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A car bore’s guide to a used Ford Mondeo
Go to any car dealership and you can be certain you’ll come across a used Ford Mondeo - it is a fact as inevitable as the world being round or water being wet. Supplies of Ford cars are plentiful - used Ford especially so - with competitive pricing and popular styling just two features of a car company making arguably the best cars it ever has done.
There are two histories the used Ford Mondeo sitting on the forecourt could have in its logbook. The first history would reveal a mid-thirtysomething salesman with many motorway journeys under his belt (and many corporate lunches too no doubt). His suit jacket having been lovingly hung up in the back as it accompanied him on his travels and sales pitter patter. The second life the car could’ve had would be the all purpose, all conquering family pet. Muddy football boots, furniture from Ikea and mountains of glitter from a night out would all have come into contact with the Mondeo.
Whether the car comes with life history 1 or history 2, it doesn’t matter. Either way the car would’ve faithfully carried out it’s duties and has only appeared on the forecourt because either: a) salesman didn’t sell enough and was sacked, b) salesman sold lots and was given a new Mondeo, c) family had another child and bought a people carrier. A good buy on all accounts then, but before you decide on which colour to go for, let me fill you in on the birth of the Mondeo and how it made Ford’s accountants’ life expectancies rise dramatically.
Replacing an institution is tough. Whether you’re singing Freddie Mercury’s parts for Queen, acting James Bond in the latest film, or playing rugby instead of an injured Johnny Wilkinson for England, you’ll be more closely scrutinised than the original. And so was the case with the Mondeo. Entering the showrooms in 1993, the new car replaced the much-loved granddaddy, the Ford Sierra. Despite its global market, the European arm of Ford was haemorrhaging money and had developed the unenviable reputation of making cars the accountants wanted. This resulted in poorly built vehicles that were as interesting to look at as a Monet in a cardboard box.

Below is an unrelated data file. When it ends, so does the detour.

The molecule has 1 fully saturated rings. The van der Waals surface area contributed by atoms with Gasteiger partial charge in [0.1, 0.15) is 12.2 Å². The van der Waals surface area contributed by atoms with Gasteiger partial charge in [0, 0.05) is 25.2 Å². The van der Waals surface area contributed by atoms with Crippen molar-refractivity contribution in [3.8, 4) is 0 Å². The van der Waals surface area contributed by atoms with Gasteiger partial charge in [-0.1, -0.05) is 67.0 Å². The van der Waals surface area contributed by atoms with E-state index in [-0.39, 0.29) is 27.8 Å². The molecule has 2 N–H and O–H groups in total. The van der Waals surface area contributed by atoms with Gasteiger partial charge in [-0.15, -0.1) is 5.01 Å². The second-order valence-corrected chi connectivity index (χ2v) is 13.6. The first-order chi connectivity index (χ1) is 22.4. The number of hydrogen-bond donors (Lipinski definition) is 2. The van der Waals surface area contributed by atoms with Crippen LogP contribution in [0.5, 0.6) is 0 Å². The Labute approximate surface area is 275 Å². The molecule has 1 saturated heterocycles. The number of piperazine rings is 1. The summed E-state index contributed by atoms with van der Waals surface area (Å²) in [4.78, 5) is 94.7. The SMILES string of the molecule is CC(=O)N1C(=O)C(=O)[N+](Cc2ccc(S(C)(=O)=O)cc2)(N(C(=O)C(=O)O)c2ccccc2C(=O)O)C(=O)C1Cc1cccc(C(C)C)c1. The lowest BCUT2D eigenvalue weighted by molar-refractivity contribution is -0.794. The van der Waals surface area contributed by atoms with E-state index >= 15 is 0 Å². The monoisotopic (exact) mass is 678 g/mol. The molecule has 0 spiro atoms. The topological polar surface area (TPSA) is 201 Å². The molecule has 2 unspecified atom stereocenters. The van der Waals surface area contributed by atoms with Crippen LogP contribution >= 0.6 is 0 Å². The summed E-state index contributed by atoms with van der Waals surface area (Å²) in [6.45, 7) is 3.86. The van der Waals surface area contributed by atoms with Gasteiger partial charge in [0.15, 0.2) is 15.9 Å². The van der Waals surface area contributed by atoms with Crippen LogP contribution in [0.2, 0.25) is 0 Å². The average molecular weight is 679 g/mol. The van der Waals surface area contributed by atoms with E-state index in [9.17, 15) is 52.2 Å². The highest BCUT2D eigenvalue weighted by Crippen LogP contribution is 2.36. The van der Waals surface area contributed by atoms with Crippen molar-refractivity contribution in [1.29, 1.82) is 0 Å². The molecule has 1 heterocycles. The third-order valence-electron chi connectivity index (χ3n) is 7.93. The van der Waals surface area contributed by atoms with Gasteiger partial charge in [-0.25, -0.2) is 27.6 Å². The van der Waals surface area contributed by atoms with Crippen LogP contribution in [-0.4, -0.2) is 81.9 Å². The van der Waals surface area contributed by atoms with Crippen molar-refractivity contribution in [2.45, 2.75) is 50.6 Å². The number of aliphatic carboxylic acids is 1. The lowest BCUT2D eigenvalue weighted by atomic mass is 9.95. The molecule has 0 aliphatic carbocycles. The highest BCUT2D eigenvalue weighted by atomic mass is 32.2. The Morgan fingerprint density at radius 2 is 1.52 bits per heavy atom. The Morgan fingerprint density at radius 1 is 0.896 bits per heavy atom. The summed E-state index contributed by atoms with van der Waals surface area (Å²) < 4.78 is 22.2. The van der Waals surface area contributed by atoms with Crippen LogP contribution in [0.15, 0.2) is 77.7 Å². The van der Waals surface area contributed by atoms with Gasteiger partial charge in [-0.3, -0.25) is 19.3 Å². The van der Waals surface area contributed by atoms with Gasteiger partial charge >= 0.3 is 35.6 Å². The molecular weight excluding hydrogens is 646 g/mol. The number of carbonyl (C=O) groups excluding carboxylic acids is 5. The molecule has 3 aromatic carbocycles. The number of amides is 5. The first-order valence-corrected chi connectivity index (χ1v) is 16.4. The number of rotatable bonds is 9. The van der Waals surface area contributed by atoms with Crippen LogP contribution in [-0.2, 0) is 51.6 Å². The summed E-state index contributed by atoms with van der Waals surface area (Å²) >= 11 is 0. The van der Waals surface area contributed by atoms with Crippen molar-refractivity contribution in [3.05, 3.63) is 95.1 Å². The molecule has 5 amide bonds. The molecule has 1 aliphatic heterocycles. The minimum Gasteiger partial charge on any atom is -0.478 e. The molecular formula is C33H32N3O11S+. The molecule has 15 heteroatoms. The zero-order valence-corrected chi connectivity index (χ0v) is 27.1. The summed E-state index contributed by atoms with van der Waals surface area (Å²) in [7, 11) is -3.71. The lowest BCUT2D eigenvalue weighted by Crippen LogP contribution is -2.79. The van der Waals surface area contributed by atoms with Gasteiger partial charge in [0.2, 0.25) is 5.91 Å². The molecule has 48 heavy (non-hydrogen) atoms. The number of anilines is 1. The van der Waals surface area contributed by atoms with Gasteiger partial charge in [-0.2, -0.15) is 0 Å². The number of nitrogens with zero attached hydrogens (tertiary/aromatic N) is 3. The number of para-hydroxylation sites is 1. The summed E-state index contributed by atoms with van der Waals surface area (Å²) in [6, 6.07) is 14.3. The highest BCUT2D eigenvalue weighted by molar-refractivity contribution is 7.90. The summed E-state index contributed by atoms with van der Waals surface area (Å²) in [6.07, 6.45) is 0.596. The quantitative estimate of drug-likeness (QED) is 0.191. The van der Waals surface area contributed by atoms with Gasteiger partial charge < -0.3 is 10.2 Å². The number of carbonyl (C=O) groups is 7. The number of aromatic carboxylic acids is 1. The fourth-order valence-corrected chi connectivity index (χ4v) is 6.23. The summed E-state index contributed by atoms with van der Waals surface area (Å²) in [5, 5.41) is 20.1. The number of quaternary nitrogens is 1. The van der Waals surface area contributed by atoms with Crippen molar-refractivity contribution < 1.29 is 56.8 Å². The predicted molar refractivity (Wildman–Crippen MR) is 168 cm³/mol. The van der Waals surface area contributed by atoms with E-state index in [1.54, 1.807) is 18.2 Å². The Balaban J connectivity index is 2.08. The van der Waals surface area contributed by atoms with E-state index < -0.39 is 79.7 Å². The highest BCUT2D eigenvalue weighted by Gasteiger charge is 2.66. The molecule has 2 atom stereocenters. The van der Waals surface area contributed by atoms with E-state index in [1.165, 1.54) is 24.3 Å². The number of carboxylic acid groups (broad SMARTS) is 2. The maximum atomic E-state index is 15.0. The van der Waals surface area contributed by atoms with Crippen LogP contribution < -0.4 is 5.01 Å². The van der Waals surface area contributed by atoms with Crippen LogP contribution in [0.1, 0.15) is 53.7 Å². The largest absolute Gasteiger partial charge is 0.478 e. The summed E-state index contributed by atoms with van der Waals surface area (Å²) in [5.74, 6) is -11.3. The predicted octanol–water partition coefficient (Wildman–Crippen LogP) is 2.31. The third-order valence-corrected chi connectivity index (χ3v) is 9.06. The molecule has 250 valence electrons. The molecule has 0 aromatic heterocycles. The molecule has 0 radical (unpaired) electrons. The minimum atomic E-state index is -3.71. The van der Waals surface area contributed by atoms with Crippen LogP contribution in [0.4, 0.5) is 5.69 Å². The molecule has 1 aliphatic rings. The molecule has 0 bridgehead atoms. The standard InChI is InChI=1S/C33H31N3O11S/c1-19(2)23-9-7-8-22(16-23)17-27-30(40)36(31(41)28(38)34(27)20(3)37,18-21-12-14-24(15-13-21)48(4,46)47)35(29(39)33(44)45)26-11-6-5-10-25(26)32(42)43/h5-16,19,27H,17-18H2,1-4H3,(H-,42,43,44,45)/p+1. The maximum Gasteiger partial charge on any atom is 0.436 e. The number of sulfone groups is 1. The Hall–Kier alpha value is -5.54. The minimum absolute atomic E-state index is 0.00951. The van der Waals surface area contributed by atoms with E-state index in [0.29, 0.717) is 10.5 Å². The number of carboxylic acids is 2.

Things started promisingly (not for the accountants mind) as the Mondeo shared very little in the way of parts or design with its appalling 90’s predecessors the Escort and Orion - resulting in high development costs. Top pub quiz fact: it was the first car to have a drivers’ airbag across the entire range. This forward thinking from Ford meant it topped many safety test standings and appealed to companies not wishing to give their staff death traps and of course families. Sales rocketed and it was named European Car of the Year in 1994.
One criticism was that the styling was still more cardboard box than Monet. A facelift in 1996 addressed this to such a degree, that only the doors and roof remained the same as the Mk I model. The corporate Ford oval was incorporated into the front grill giving the car a more curvy and playful look. Still no Monet but the palette was starting to take shape. The facelift was as well-received as Jackie Collins’ and this helped boost sales further although the additional outlay from Ford did mean specification levels dropped, meaning wheel trims were back and alloy wheels were consigned to the optional extras order form.
Over the next four years, with Ford’s European fortunes taking a drastic u-turn for the better and as the new space-edge Ka and Focus models were being launched, the Mondeo was suddenly in need of another shot of botox. As the new millennium dawned, so did the Mk III Mondeo – the car that more than likely stands before you at the used Ford dealership. Although it was in the same design club as the Ka and Focus, it wasn’t considered part of the ‘New Edge’ Ford design and therefore sat in the corner of the club looking restrained. A more expensive, Volkswagen Passat inspired interior is the stand-out feature, which looks expensive because it is.
Combined with further safety enhancements including the excitingly titled ‘Intelligent Protection System’ (IPS) which was a system that basically decided for you which life-saving features to use in the event of a crash. It was the most popular large family car for its entire 2000 – 2007 life-cycle. It is too early to comment on the latest Mk IV model, although it did find its way into the latest Bond film ‘Casino Royale’ for a brief scene, before being swiftly replaced by Bond’s orginal Aston Martin DB5 (what did I say about following an institution?)
To summarise, the Mondeo may be the most popular vehicle of its class and therefore buying one will result in you being as unique as a Manchester United supporter, but it has sold in it’s droves for a mutlitude of good reasons. The choice as they say, is yours.
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